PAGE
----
KINDERHOOK—Drag Queen Story Hour in Kinderhook, which follows the guidelines of the national organization of that name, and Drag Queen Story Time in Hudson, are just what they sound like. A drag queen comes to the library and leads a story hour for children.
“They read stories, from books on anti-bullying, on inclusivity,” said AnnaLee Giraldo, director of the Kinderhook Memorial Library. “They sing songs, do a craft—it’s very much what we do in any story hour.
“It’s not sex ed for toddlers,” she added. “We don’t discuss sex.”
Yes, drag queens perform in nightclubs, “but they know this is a library, not a club.” Yes, the performer is in costume. “But children’s programmers are often in costume,” said Ms. Giraldo.
If Ms. Giraldo sounds ready to discuss objections, she is, from experience.
The June 8 Drag Queen Story Hour at the Kinderhook Memorial Library drew more than 75 people, filling the program room. Children at the program are always with a parent or caregiver, noted Ms. Giraldo.
The idea for it took root a year ago, when the library had its first display in honor of Pride Month. The display went over well—very well. One community member said, “Tears came to my eyes,” on viewing the display. “This would have never happened when I was growing up.”
“Kinderhook has a growing LGBTQ population,” said Ms. Giraldo. “They had always been part of the larger community, but now we have an even more diverse population. A lot of LGBTQ people grew up here, felt they had to move away, and now feel they can come back,” she said. “These are people in their forties, not retirees.”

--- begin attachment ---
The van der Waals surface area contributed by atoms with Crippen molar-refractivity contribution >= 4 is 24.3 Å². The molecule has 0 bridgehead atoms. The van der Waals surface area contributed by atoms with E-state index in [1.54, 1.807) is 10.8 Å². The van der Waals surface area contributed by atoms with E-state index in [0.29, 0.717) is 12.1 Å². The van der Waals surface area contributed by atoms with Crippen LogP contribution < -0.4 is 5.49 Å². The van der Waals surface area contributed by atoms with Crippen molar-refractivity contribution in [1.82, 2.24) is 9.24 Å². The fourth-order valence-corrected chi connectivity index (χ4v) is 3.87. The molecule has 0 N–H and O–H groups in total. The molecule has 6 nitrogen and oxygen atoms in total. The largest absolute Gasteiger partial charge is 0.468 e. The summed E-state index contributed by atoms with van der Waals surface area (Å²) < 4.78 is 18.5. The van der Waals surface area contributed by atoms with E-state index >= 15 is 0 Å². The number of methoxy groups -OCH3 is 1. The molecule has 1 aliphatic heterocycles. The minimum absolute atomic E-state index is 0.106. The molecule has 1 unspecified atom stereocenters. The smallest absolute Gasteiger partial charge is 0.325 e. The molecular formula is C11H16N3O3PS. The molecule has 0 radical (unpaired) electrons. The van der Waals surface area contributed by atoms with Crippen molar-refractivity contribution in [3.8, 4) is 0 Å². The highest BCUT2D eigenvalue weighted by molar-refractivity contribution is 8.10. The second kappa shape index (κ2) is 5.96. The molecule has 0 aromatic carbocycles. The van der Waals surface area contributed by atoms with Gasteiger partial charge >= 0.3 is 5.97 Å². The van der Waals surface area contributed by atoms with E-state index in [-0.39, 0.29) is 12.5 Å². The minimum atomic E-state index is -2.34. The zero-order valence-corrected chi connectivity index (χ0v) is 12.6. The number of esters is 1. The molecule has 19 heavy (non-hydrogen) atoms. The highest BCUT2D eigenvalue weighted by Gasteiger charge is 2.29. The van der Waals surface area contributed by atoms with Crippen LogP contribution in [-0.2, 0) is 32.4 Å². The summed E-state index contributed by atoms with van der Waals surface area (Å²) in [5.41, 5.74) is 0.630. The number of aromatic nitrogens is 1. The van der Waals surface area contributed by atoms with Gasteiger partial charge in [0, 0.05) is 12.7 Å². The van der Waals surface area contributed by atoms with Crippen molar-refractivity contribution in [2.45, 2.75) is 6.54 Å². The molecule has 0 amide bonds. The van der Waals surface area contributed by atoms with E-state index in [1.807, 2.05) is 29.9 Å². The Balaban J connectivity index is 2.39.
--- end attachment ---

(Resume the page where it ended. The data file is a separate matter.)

As part of the library’s policy of “radical inclusivity,” of having a collection and programming that reflect the entire community, the library’s three certified librarians had wanted to try a Drag Queen Story Hour. They got in touch with Noelle Diamond, who is affiliated with the national organization (dragqueenstoryhour.org) and had done story hours in Albany.
They set the June 8 date, announced it in the library newsletter and “received backlash from a certain group of people,” said Ms. Giraldo.
In response, “We didn’t engage in negativity, didn’t set out to convince them,” she said. “If this program wasn’t right for their family, that was OK. You can decide what’s right for your family, but not for other families.”
By scheduling the Drag Queen Story Hour on a Saturday, not a usual story hour day, the risk was reduced that families would show up by accident.
Next came a petition, signed by 70 people, asking that the library cancel the program. Of the 70 signatures, 25 lived in the library’s service area of 6,486 people in Kinderhook and Stuyvesant.
Nevertheless, the petition went straight the library’s Board of Trustees, along with 10-15 negative comments. “We shared all comments, positive and negative, with the board,” said Ms. Giraldo. “We had heart-to-heart conversations with the board. Change can be hard, and some of the pushback was symptomatic of the [demographic] change in Columbia County.”
The board “supported this program unanimously,” she said “and they held firm.”